Propp, Giroux took similar paths to Flyers’ stardom

Even way back in 2006, the Flyers knew Claude Giroux could be destined for greatness.

Brian Propp and Claude Giroux have more in common than just similar Flyer career point totals.

In addition to being first-round draft picks of the Flyers, both came into the organization when numerous “big-name’’ players garnered all the fan and media attention.

When Propp arrived for the 1979-80 season, most of the two-time Stanley Cup champion Broad Street Bullies were still in place, and until Hall of Famers Bobby Clarke and Bill Barber retired five years later, Propp was seldom in the spotlight.

Likewise, Giroux, who in 2008-09 joined a team loaded with names such as Briere, Carter, Richards, Hartnell and Timonen – a club which was just a year away from reaching the Cup Final.

Eventually that cast moved on and now Giroux, who recently registered his 850th career point to move past Propp into third place on the team’s alltime scoring list, is the longest serving captain in team history.

Propp, 62, can relate to Giroux’s career timeline. He had to be patient to have his talent appreciated but it was worth the wait. His name now has a place on the Flyers’ Hall of Fame banners hanging from the Wells Fargo Center rafters.

“Actually I didn’t want it (the attention),’’ said Propp of his early years during a telephone conversation. “I was young, I tried to lead by example. It wasn’t until like Bob Clarke retired that it gave me a chance to be a leader with (captain) Dave Poulin and Mark Howe.

“I was really quiet at the start. I didn’t have to say much. We won all the time, too (the Flyers made it to the Final in Propp’s first year). I think it was after my first five years, where I learned to be a better player, then I could answer the critics for that.’’

As Giroux learned to be a leader from veterans such as Chris Pronger and Jaromir Jagr, Propp experienced a similar situation.

“We had (the late) Brad McCrimmon, Howe and Poulin who kind of ran the team,’’ Propp said. “Some players are naturals (from the start). . .Sidney Crosby, he knew how to handle the press. (Wayne) Gretzky, too. (Mario) Lemieux took a little longer because when he first came into the league he wasn’t a leader.

“Then in the Canada Cup he learned from all the top-flight leaders.’’

Being an exceptional leader requires emotional strength. It isn’t easy going down to a player’s locker and telling him he isn’t getting the job done.

“Poulin learned he had to put his foot down,’’ Propp said. “Some guys are reluctant to say anything with the other players. But you have to learn to be strict and a little hard on the other players when they’re not playing well.

“So as a leader, you have to be sure you play well to set the right example.’’

After leaving the Flyers via trade in 1990, Propp played for Boston, Minnesota and later the Hartford Whalers (now Carolina Hurricanes). There he was playing alongside one of his best friends from junior hockey, McCrimmon, and a rookie named Pronger.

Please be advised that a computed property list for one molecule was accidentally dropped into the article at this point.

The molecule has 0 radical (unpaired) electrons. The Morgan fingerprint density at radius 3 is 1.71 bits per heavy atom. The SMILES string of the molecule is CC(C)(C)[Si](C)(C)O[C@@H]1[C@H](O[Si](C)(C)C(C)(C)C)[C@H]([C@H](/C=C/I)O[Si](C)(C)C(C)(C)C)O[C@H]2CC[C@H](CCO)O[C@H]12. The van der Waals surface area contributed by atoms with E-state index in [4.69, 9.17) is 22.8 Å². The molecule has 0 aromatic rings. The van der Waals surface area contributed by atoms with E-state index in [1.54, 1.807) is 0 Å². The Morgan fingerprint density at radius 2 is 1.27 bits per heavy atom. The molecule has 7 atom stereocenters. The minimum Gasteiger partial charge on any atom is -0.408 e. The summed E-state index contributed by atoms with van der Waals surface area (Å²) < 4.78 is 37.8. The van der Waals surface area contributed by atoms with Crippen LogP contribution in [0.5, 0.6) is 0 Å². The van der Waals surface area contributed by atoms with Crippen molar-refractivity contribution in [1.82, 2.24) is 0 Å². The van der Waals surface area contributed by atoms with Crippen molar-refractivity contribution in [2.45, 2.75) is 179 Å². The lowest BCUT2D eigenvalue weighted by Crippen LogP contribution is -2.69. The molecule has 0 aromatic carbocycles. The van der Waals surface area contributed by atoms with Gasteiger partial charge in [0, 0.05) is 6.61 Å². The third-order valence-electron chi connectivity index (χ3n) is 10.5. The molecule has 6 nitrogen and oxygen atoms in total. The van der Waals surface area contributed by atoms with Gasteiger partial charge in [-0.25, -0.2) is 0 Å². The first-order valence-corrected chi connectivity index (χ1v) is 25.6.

“Chris learned from Brad,’’ said Propp, who finished his career with 1,003 points in 1,016 games. “McCrimmon was a great leader and he learned from him, how to be strong. That really made a difference, having Brad teaching him a lot of things, like working out, to playing hard and standing up for yourself.

“That kind of thing makes a difference for (upcoming) leaders. In the ‘80s, when (Rick) Tocchet, (Peter) Zezel, (Scott) Mellanby and (Derrick) Smith were coming up (for the Flyers) – they learned from the best leaders that we had. That’s why they became better.’’

Giroux is faced with the tough task of helping this current Flyers team turn around once again. Philadelphia has failed to make the playoffs in consecutive seasons since 2012 and the veteran leadership group, which includes Giroux, Jake Voracek and Sean Couturier, has its work cut out.

“They have to play a little better defensively,’’ said Propp, in what amounted to a kind understatement (the Flyers are a minus-37). “I know the Flyers like to force all the time and that kind of gets them in trouble with odd-man rushes.

“I would like to see some of the younger guys more of the time to work on the power play.’’

Propp, who survived a major stroke back in 2015, formerly did analysis work on Flyers radio. He currently works for a real estate firm and is a spokesperson for Bancroft NeuroRehab, an organization involved with stroke recovery.

He serves as a goodwill ambassador to Flyers fans but that duty has been temporarily suspended during the pandemic.

“It’s all good,’’ said Propp, who still plays hockey and golf, quite well we might add. “A lot of things going on but I like keeping busy.’’

Like Propp, Giroux’s name will be on one of those Hall of Fame banners someday and, in the meantime, he will be helping develop the next generation of Flyers’ leaders.

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About Wayne Fish 2444 Articles
Wayne Fish has been covering the Flyers since 1976, a stint which includes 18 Stanley Cup Finals, four Winter Olympics and numerous other international events.

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